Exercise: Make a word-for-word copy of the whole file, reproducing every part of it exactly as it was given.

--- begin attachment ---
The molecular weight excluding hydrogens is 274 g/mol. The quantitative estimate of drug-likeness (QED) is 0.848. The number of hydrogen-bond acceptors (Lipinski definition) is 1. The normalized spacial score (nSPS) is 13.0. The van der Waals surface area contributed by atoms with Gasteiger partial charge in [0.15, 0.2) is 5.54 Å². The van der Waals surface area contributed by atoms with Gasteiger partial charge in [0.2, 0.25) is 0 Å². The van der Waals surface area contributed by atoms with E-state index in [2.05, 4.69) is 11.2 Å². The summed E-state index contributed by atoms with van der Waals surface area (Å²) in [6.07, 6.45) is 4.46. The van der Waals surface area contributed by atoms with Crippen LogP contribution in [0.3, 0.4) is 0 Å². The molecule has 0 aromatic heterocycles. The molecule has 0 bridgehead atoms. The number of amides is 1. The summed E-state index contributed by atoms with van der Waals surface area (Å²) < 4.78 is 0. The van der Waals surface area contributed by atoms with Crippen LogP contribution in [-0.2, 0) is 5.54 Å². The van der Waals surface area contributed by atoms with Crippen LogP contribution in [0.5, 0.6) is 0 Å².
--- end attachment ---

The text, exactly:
The molecular weight excluding hydrogens is 274 g/mol. The quantitative estimate of drug-likeness (QED) is 0.848. The number of hydrogen-bond acceptors (Lipinski definition) is 1. The normalized spacial score (nSPS) is 13.0. The van der Waals surface area contributed by atoms with Gasteiger partial charge in [0.15, 0.2) is 5.54 Å². The van der Waals surface area contributed by atoms with Gasteiger partial charge in [0.2, 0.25) is 0 Å². The van der Waals surface area contributed by atoms with E-state index in [2.05, 4.69) is 11.2 Å². The summed E-state index contributed by atoms with van der Waals surface area (Å²) in [6.07, 6.45) is 4.46. The van der Waals surface area contributed by atoms with Crippen LogP contribution in [0.3, 0.4) is 0 Å². The molecule has 0 aromatic heterocycles. The molecule has 0 bridgehead atoms. The number of amides is 1. The summed E-state index contributed by atoms with van der Waals surface area (Å²) < 4.78 is 0. The van der Waals surface area contributed by atoms with Crippen LogP contribution in [-0.2, 0) is 5.54 Å². The van der Waals surface area contributed by atoms with Crippen LogP contribution in [0.5, 0.6) is 0 Å².